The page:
Replacing the voltage regulator is a very simple procedure on midyears and the '68 shark. (Starting with the '69 Corvette, GM switched to an internal voltage regulator that was integrated with the alternator).
The condenser is held to the...
The condenser is held to the side of the voltage regulator frame with a sheetmetal screw, and this is the first item to be removed. A nut driver or 1/4-inch-drive socket does the job nicely. Next, the regulator mounting screws come out.
Unsnap the harness connector,...
Unsnap the harness connector, then the condenser pigtail connector, and remove the old regulator. Installation of the new unit is the exact reversal of the removal procedures.
The new aftermarket voltage...
The new aftermarket voltage regulator is completely installed. A tip: If you're concerned about looking authentic, you can swap the top caps of the regulators so the new unit uses the original Delco Remy top from the old regulator. A light coat of satin black will make it look like an OEM replacement unit.
As always, whenever you're working on anything that has to do with the electrical system in your Corvette, be sure to disconnect the negative terminal of the battery before you do anything else. This will not only prevent you from getting a nasty shock, it will also prevent any damage to the electrical components as you work with them.
When all of those tasks are done, you can remove the old regulator and install the new one by reversing all the steps.
Valve Cover Replacement
Applicable Years: C1, C2, C3
Skill Level: 1 Wrench
Tools Required: Sockets and ratchet, razor scraper, gasket sealant
Time Required: 1-2 hours
Parts Source: Paragon Reproductions
If ever a pair of valve covers...
If ever a pair of valve covers needed to replaced, these were indeed the pair.
A 7/16-inch socket does the...
A 7/16-inch socket does the trick for removing the seven bolts that hold the valve covers on each side of the engine. There are three on the top and four on the bottom of the cover. These valve cover reinforcements are not correct, and they'll also be replaced.
With all seven bolts out,...
With all seven bolts out, you should be able to lift the cover off easily, although you may have to pry the edges gently with a screwdriver if they're really sealed on. When you get them off, here's what you'll see. Well, OK, maybe not high-performance roller rockers like these, but it will look similar.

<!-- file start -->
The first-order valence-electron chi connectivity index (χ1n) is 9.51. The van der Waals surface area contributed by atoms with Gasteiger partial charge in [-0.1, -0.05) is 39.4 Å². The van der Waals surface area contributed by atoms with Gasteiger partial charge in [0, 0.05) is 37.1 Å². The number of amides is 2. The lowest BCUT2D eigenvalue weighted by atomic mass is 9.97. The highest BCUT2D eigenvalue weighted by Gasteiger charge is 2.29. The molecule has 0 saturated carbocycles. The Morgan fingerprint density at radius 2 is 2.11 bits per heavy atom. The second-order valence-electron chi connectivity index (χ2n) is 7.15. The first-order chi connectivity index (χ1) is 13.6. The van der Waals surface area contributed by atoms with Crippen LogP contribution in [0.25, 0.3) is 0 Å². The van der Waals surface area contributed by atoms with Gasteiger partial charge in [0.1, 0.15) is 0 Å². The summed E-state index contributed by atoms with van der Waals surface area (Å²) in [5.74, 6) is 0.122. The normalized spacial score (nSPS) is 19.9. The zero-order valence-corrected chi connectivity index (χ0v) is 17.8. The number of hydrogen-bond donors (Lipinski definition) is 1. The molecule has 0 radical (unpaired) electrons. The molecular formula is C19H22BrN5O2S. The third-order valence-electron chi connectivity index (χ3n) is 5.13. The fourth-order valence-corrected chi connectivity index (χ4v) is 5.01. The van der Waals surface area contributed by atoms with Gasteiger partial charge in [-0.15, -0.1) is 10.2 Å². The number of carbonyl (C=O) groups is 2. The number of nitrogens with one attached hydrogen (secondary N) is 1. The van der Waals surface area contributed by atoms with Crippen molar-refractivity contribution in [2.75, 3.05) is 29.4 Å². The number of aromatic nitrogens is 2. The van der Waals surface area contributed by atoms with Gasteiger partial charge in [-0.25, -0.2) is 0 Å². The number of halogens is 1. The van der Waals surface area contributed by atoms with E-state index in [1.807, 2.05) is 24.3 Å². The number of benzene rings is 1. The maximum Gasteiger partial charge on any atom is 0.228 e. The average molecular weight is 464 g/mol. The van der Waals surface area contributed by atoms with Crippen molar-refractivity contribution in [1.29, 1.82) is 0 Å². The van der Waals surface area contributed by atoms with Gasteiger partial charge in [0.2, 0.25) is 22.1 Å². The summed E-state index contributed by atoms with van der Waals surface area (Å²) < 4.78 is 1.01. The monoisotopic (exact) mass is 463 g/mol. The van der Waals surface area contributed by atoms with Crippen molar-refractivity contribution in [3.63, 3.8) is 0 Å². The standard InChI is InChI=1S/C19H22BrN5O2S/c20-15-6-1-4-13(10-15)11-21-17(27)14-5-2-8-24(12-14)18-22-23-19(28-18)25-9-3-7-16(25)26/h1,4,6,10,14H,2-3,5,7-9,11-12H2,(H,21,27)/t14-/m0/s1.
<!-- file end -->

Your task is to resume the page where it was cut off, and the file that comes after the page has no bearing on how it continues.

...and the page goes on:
The aftermarket chrome valve covers on my '67 big-block looked nice when they were shiny and new, but that was a long, long time ago, and moisture and age have taken their toll. As part of my overall scheme for revitalizing the engine bay on the old warhorse, I sandblasted and refinished the original OEM valve covers (covered in a separate stand-alone article in another issue of CF), and now it was time to install them. A gasket set was procured from Paragon, along with the appropriate grommets and a new, correct black oil filler cap. This is not a difficult project and well worth the hour or two it will take you. These same procedures apply even if you just want to take your old covers off, clean them up, and give them a new coat of paint.
Use a razor scraper to remove...
Use a razor scraper to remove all remaining gasket debris from the edges of the head all the way around. It's important to get all this stuff off so there's a nice clean surface for the gasket to seal against.
Use a canned dust remover...
Use a canned dust remover or your compressor with a blower nozzle to blow away any cork/gasket debris that fell into the rocker box.
Here are the old and the new,...
Here are the old and the new, illustrating why this project was needed and undertaken. The chrome oil filler cap also wasn't correct. New grommets were ordered from Paragon, although the old ones were probably still serviceable.
So that should keep you busy for at least a few weekends. Keep watching Corvette Fever for more Corvette weekend projects!CF
A thin bead of Permatex gets...
A thin bead of Permatex gets applied to the inside of the valve cover to hold the new gasket in place, then a thin bead is applied to the perimeter of the cylinder head to ensure a nice, leak-free seal. The valve cover is then set in place and secured with the seven bolts removed earlier with cover reinforcements (the correct triangular ones this time, however).
And here's the finished installation...
And here's the finished installation after swapping the plastic wire guides from the old covers. A new air filter and air filter cap with correct decals from Zip Products added a sparkling finishing touch.